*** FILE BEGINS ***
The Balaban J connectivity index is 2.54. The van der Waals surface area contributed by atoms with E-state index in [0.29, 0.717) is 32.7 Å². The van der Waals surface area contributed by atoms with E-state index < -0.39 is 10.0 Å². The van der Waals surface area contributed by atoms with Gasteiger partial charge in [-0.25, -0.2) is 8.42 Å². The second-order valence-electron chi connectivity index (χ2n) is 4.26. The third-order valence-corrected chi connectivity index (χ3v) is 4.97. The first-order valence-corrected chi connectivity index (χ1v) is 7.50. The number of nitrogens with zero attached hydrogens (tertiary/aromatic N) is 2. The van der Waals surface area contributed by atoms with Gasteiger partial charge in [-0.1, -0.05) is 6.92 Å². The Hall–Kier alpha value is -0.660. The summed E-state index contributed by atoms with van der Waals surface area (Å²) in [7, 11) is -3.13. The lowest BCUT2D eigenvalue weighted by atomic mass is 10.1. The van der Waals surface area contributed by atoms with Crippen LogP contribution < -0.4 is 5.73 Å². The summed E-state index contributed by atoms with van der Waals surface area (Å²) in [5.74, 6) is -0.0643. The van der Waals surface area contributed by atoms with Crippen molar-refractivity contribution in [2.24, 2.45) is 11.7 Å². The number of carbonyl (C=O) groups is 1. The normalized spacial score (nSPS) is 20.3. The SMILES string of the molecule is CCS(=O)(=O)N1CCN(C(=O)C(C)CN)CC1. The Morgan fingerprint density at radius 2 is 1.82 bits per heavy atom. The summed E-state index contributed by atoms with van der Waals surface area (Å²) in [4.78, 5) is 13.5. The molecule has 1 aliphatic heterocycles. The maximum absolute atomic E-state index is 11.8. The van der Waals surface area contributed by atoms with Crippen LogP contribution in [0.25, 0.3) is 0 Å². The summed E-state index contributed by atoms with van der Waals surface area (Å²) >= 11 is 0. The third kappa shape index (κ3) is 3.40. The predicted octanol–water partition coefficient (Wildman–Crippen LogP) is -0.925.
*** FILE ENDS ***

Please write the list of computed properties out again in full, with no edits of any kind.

The Balaban J connectivity index is 2.54. The van der Waals surface area contributed by atoms with E-state index in [0.29, 0.717) is 32.7 Å². The van der Waals surface area contributed by atoms with E-state index < -0.39 is 10.0 Å². The van der Waals surface area contributed by atoms with Gasteiger partial charge in [-0.25, -0.2) is 8.42 Å². The second-order valence-electron chi connectivity index (χ2n) is 4.26. The third-order valence-corrected chi connectivity index (χ3v) is 4.97. The first-order valence-corrected chi connectivity index (χ1v) is 7.50. The number of nitrogens with zero attached hydrogens (tertiary/aromatic N) is 2. The van der Waals surface area contributed by atoms with Gasteiger partial charge in [-0.1, -0.05) is 6.92 Å². The Hall–Kier alpha value is -0.660. The summed E-state index contributed by atoms with van der Waals surface area (Å²) in [7, 11) is -3.13. The lowest BCUT2D eigenvalue weighted by atomic mass is 10.1. The van der Waals surface area contributed by atoms with Crippen LogP contribution < -0.4 is 5.73 Å². The summed E-state index contributed by atoms with van der Waals surface area (Å²) in [5.74, 6) is -0.0643. The van der Waals surface area contributed by atoms with Crippen molar-refractivity contribution in [2.24, 2.45) is 11.7 Å². The number of carbonyl (C=O) groups is 1. The normalized spacial score (nSPS) is 20.3. The SMILES string of the molecule is CCS(=O)(=O)N1CCN(C(=O)C(C)CN)CC1. The Morgan fingerprint density at radius 2 is 1.82 bits per heavy atom. The summed E-state index contributed by atoms with van der Waals surface area (Å²) in [4.78, 5) is 13.5. The molecule has 1 aliphatic heterocycles. The maximum absolute atomic E-state index is 11.8. The van der Waals surface area contributed by atoms with Crippen LogP contribution in [0.25, 0.3) is 0 Å². The summed E-state index contributed by atoms with van der Waals surface area (Å²) >= 11 is 0. The third kappa shape index (κ3) is 3.40. The predicted octanol–water partition coefficient (Wildman–Crippen LogP) is -0.925.